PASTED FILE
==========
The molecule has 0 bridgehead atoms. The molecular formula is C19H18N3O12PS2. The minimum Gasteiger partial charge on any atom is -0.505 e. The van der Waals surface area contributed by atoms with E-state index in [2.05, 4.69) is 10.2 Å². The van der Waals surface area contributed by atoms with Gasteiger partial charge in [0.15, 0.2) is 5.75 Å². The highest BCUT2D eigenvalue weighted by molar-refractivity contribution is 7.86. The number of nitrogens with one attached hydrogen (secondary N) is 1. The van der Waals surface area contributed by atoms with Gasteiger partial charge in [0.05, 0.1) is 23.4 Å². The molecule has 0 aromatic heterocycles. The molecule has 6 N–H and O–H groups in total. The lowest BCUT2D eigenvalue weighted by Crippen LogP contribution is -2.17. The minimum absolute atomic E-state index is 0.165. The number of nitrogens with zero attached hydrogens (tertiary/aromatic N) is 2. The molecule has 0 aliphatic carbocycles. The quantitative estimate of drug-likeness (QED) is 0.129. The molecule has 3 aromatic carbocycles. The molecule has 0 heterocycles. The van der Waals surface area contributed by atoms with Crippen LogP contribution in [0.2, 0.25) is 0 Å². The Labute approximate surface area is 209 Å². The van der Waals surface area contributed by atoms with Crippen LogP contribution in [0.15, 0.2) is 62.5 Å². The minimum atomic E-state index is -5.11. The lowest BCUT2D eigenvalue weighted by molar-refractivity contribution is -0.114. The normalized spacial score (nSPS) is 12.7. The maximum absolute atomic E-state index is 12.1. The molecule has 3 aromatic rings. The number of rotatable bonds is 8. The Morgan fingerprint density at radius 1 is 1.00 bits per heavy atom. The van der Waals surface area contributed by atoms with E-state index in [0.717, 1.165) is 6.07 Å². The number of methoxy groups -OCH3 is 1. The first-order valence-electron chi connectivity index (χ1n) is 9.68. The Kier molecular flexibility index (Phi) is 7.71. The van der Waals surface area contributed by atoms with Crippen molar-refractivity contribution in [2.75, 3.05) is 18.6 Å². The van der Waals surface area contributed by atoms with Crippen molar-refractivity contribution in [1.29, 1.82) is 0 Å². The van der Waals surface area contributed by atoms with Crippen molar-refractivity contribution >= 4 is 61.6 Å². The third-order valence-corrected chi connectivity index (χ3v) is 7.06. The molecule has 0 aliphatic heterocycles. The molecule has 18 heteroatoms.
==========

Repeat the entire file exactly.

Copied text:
The molecule has 0 bridgehead atoms. The molecular formula is C19H18N3O12PS2. The minimum Gasteiger partial charge on any atom is -0.505 e. The van der Waals surface area contributed by atoms with E-state index in [2.05, 4.69) is 10.2 Å². The van der Waals surface area contributed by atoms with Gasteiger partial charge in [0.15, 0.2) is 5.75 Å². The highest BCUT2D eigenvalue weighted by molar-refractivity contribution is 7.86. The number of nitrogens with one attached hydrogen (secondary N) is 1. The van der Waals surface area contributed by atoms with Gasteiger partial charge in [0.05, 0.1) is 23.4 Å². The molecule has 0 aromatic heterocycles. The molecule has 6 N–H and O–H groups in total. The lowest BCUT2D eigenvalue weighted by Crippen LogP contribution is -2.17. The minimum absolute atomic E-state index is 0.165. The number of nitrogens with zero attached hydrogens (tertiary/aromatic N) is 2. The molecule has 0 aliphatic carbocycles. The quantitative estimate of drug-likeness (QED) is 0.129. The molecule has 3 aromatic carbocycles. The molecule has 0 heterocycles. The van der Waals surface area contributed by atoms with Crippen LogP contribution in [0.2, 0.25) is 0 Å². The Labute approximate surface area is 209 Å². The van der Waals surface area contributed by atoms with Crippen LogP contribution in [0.15, 0.2) is 62.5 Å². The minimum atomic E-state index is -5.11. The lowest BCUT2D eigenvalue weighted by molar-refractivity contribution is -0.114. The normalized spacial score (nSPS) is 12.7. The maximum absolute atomic E-state index is 12.1. The molecule has 3 aromatic rings. The number of rotatable bonds is 8. The Morgan fingerprint density at radius 1 is 1.00 bits per heavy atom. The van der Waals surface area contributed by atoms with E-state index in [0.717, 1.165) is 6.07 Å². The number of methoxy groups -OCH3 is 1. The first-order valence-electron chi connectivity index (χ1n) is 9.68. The Kier molecular flexibility index (Phi) is 7.71. The van der Waals surface area contributed by atoms with Crippen molar-refractivity contribution in [2.75, 3.05) is 18.6 Å². The van der Waals surface area contributed by atoms with Crippen molar-refractivity contribution in [1.29, 1.82) is 0 Å². The van der Waals surface area contributed by atoms with Crippen molar-refractivity contribution >= 4 is 61.6 Å². The third-order valence-corrected chi connectivity index (χ3v) is 7.06. The molecule has 0 aliphatic heterocycles. The molecule has 18 heteroatoms.